Today during an hour long discussion hosted by the ACLU and the Texas Tribune at SXSW, former NSA contractor Edward Snowden spoke via web broadcast about the need for better security to be implemented by the services utilized by users around the world. Snowden, of course, became famous when last summer he leaked a massive amount of classified documents regarding the NSA’s surveillance of people’s Internet data in and out of the United States, raising questions about general Internet security and whether or not companies compelled to deliver that data (with or without their knowledge) were complicit in those breaches of privacy.

Though Snowden was broadcast on-screen, he was joined on-stage by the ACLU’s Principal Technologist Chris Soghoian and the talk was moderated by Ben Wizner, the ACLU’s director of its Speech, Privacy, and Technology Program.

The main takeaway from the talk was that there needs to be more action on the part of service providers—companies like Google, Yahoo, and Facebook—to provide more encryption of user data so as to thwart the efforts of those who wish to access that data without users’ permission. In short, encryption will make the effort of bulk surveillance just difficult enough to dissuade entities like the NSA from its bulk surveillance efforts. Referencing Harry Potter, Snowden called encryption “defense of the dark arts for the digital world.”

Said Soghoian:


“Encryption makes bulk surveillance too expensive. The goal isn’t to stop the government from going after legitimate targets. The goal is to make it so that they can’t spy on innocent people. If we start using encrypted services, it becomes too expensive to spy on everyone, and they’ll have to go after the people who really matter.”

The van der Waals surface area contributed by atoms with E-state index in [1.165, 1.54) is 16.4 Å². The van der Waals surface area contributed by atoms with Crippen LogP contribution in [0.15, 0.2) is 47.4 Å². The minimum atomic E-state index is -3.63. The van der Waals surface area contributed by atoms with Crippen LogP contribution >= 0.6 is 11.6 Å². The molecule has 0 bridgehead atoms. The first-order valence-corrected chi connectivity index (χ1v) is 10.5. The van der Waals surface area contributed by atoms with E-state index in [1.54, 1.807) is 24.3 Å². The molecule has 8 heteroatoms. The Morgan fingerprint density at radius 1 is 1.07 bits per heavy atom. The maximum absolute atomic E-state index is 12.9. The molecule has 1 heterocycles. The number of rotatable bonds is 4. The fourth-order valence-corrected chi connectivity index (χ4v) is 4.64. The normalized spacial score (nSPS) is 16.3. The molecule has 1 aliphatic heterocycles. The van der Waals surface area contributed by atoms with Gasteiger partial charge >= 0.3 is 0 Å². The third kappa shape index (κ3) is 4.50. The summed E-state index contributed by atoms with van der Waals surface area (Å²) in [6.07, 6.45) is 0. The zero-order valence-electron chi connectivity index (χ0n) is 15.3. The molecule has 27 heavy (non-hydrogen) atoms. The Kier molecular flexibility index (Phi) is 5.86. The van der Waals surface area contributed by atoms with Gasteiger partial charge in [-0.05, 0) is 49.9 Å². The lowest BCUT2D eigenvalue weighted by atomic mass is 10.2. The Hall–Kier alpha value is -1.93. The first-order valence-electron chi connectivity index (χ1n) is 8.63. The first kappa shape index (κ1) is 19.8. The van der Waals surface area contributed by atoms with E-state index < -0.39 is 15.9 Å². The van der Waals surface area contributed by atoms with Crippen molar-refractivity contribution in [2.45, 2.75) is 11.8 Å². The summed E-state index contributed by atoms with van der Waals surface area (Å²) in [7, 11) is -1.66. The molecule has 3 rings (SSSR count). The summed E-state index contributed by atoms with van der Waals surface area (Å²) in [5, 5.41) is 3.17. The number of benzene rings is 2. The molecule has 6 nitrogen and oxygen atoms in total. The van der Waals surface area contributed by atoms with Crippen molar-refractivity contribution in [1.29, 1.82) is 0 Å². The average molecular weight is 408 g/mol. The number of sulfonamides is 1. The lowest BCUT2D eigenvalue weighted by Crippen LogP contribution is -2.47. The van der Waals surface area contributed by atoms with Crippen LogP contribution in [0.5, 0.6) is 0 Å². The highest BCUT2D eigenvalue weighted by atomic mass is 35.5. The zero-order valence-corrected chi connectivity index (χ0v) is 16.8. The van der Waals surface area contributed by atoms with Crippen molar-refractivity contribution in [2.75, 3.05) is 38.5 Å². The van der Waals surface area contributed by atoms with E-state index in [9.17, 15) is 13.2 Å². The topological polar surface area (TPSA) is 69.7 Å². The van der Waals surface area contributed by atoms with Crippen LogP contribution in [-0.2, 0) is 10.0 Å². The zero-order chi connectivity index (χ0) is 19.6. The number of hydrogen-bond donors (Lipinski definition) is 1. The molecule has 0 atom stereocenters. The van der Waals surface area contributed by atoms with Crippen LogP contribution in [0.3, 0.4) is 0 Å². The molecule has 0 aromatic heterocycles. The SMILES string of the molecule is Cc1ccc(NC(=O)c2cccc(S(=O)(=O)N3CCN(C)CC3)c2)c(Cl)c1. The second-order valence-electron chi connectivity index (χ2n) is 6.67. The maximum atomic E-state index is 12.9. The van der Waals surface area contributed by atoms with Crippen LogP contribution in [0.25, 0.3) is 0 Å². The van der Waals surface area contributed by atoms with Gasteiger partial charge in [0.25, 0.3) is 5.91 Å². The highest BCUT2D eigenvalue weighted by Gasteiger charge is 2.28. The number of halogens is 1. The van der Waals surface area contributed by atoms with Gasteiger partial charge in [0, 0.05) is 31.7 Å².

When asked what the average Internet user can do to protect their online data, Snowden mentioned Tor, a mixed routing network that makes it more difficult for users’ data to be tracked. Interestingly, from the stage Wizner and Soghoian lamented the fact that Tor was being touted as a solution for an average Internet user, since it’s not necessarily a particularly user-friendly option.

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Snowden also took the occasion to call on those in attendance at the talk to petition for stronger security measures as a matter of course, saying that organizations like the NSA were “setting fire to the future of the internet.”

“And the people in this room now: you guys are all the firefighters,” he added. “We need you to fix this.”

[Sources: NPR, ACLU]


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